What to see in London as a First Time Visitor
London holds a special place in my heart because it was (and still is) the first European city I’ve ever visited. I got very lucky because one of my best friends lives there and him and Claudia were incredible hosts. They were probably the best hosts in the history of hosting! The week-long trip to England was one of the best ones I’ve ever taken!
I am dedicating this blog entry to the must-visit spots in London for those first-time visitors! London is, by far, one of the most popular city destinations in the world. The city is quite big, so my recommendation is to at least spend 5 full days here. I think that five days will give you enough time to visit museums, well-known landmarks, and its historic architecture!
GETTING AROUND LONDON
Public transportation for the win! To make the most of your time in London, pick up an Oyster Card (or a Visitor Oyster Card). You can purchase one at the airport or at one of the London ‘tube’ stations. Word to the wise: bring comfortable shoes! My brand of choice: All birds.
This is my (maybe kind of long) comprehensive list of must-visit spots in London! I tried to group them into zones so that you may split them into the 4 to 5 days.
OK! Let’s get started.
Westminster Abbey is definitely one of the most impressive and historical churches in England. The church has been the site of all English and British coronations since the year 1066 as well as the site of over a dozen royal weddings, including Prince William and Catherine Middleton in 2011.This is a popular place so be sure to leave some time to get in and explore. The included audio guide helps give you a lot of background on the church and points out all the highlights.
Tickets: £20.00 / adult.
St James’s Park
By far, one of my favorite spots in the city to visit. Take a walk through St. James’s Park while you walk towards Buckingham Palace. The park is one of eight of the city’s Royal Parks and has over 50 acres of green spaces, flower beds, and a lake. There is a small café here and it is a great place to take a short break.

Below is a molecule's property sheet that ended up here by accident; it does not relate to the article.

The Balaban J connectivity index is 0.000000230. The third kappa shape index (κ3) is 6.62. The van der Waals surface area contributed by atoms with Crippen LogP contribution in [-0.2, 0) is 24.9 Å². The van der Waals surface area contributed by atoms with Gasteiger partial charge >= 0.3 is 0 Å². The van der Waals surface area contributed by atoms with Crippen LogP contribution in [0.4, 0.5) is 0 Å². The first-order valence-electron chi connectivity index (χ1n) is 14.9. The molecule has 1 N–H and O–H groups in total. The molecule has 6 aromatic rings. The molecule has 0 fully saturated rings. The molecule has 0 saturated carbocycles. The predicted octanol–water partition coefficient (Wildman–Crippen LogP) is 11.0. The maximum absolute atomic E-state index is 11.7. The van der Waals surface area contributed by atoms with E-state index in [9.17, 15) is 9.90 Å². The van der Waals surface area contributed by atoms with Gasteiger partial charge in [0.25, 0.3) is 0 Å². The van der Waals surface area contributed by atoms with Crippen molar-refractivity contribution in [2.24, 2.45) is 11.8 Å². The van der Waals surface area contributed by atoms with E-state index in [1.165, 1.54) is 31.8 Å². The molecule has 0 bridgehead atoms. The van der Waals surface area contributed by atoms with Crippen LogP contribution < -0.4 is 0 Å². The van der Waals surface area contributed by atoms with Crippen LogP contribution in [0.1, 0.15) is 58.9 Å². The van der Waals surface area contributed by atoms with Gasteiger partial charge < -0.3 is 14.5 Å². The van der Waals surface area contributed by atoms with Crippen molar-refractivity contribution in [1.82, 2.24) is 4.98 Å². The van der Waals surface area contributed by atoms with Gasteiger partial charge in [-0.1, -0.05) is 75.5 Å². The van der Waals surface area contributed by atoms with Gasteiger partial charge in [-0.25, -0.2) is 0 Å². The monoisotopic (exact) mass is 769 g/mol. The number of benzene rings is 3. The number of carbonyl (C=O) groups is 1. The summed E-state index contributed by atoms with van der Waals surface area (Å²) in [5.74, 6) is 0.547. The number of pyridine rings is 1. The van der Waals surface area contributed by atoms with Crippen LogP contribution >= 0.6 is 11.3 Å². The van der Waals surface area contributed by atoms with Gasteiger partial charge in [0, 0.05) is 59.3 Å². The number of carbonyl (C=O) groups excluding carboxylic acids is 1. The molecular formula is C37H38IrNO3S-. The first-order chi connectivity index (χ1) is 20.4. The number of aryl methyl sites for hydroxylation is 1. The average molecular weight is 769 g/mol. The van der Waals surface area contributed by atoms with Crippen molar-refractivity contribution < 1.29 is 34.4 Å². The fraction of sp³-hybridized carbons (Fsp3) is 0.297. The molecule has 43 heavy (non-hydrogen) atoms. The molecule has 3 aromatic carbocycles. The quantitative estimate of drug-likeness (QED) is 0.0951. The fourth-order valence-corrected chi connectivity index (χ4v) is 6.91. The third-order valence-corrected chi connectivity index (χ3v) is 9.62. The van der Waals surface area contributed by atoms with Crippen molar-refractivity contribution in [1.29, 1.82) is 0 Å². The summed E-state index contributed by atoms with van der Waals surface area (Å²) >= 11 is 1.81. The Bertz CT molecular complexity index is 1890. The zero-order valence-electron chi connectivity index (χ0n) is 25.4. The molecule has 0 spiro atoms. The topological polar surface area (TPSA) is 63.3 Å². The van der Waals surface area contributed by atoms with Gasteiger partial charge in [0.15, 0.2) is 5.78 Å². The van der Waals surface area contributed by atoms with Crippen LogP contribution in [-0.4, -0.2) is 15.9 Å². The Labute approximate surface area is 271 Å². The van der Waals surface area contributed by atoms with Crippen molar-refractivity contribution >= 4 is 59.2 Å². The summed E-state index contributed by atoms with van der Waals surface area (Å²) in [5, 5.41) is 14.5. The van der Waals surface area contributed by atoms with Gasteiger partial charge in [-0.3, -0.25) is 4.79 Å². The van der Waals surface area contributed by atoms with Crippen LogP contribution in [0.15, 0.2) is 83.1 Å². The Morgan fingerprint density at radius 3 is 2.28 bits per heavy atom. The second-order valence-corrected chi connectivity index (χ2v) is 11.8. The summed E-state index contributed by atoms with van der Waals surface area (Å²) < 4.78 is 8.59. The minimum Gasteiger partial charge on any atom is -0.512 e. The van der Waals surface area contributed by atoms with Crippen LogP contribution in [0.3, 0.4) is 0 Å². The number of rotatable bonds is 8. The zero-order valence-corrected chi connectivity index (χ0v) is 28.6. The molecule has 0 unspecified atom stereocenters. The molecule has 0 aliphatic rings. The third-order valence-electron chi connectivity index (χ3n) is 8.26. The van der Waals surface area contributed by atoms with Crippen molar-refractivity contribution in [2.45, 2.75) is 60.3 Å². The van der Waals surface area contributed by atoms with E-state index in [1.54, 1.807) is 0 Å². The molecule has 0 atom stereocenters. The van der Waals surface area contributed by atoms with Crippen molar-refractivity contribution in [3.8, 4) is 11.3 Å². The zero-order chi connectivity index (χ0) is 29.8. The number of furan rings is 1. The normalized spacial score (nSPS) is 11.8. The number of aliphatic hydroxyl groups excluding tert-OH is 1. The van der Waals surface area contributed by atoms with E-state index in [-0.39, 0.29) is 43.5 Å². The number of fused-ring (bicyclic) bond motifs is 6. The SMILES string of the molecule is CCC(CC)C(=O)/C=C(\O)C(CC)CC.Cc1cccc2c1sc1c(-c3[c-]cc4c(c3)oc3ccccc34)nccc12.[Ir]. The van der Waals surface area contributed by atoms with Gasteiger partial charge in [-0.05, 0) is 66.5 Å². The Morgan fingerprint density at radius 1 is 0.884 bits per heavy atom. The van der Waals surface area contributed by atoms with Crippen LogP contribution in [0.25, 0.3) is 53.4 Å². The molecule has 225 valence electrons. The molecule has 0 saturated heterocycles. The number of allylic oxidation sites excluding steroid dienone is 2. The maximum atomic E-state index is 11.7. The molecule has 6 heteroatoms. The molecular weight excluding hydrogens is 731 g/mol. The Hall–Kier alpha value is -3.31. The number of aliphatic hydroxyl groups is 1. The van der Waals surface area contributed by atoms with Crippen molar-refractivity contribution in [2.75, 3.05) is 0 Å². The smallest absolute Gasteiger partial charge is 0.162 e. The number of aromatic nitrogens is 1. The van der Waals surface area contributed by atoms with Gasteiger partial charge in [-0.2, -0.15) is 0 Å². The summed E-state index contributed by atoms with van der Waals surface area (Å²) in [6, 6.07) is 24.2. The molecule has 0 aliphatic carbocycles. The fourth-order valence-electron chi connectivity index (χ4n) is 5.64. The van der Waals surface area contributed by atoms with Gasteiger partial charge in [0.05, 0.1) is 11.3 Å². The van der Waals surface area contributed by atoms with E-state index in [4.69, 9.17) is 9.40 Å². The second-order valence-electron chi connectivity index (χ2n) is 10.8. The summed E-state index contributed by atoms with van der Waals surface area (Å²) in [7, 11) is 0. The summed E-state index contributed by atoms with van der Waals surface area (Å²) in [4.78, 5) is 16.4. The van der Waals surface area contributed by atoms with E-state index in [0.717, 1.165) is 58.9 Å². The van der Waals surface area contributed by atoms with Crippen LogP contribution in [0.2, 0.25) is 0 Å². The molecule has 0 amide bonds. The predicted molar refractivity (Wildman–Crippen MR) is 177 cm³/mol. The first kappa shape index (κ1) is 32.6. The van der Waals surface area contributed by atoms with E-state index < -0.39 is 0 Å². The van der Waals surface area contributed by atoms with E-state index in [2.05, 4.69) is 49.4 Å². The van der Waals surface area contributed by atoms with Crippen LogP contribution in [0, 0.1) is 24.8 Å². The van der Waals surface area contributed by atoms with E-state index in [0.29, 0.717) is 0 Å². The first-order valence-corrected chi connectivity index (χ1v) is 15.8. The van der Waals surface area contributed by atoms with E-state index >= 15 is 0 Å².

Buckingham Palace is probably the most famous palace in England. You can tour the palace but only during the late summer months. You can get a good view of the palace from outside the gates (with the large crowd of people). You may also get a chance to see the Changing of the Queen’s Guard ceremony at the front of the Palace. The ceremony usually takes place at around 11 am, so be sure to arrive early!
Piccadilly Circus is a famous road junction and a popular public meeting spot in London. It’ll probably remind you of Times Square in NYC. The area is famous for its large neon signs and video advertising as well as the Shaftesbury Memorial with its statue of Anteros. The spot is well-located for an easy walk to the West End theaters and Regent Street, one of London’s major shopping streets.
Trafalgar Square is a popular public plaza in central London known for its monuments, architecture, street artists, and surrounding museums. The square itself is home to Nelson’s Column and the famous stone lion statues. Around the square, you’ll also find two of London’s top art museums, the National Gallery and the National Portrait Gallery. If the weather isn't the best, and you want to spend some time with art, I highly recommended them.
Parliament Square & Houses of Parliament
Parliament Square is a public square where you’ll find a number of statues of famous people, including Winston Churchill, David Lloyd George, Abraham Lincoln, and Nelson Mandela. The square is surrounded by famous buildings, including Westminster Abbey and St. Margaret’s Church. On one side of the square you’ll see the iconic Houses of Parliament with Elizabethan Tower which contains the famous Big Ben bell. (I learned that during my trip, hehee).
Tower of London
The Tower of London is a UNESCO world heritage site that has served as a fortress, prison, armory, Royal Mint, and place of execution among other uses during its long history. There is a lot packed in here and highlights include the Crown Jewels, White Tower, and Tower Green. This is a popular place so I’d strongly recommend trying to get here around opening, head to the Crown Jewels first, and plan to spend at least 2 hours visiting here.
Tower Bridge and London Bridge
Take some time to appreciate two of London’s most famous bridges, the London Bridge and Tower Bridge. Both bridges have exhibitions you can visit, although in terms of time I would choose to visit only one exhibition or just admire them both from the outside.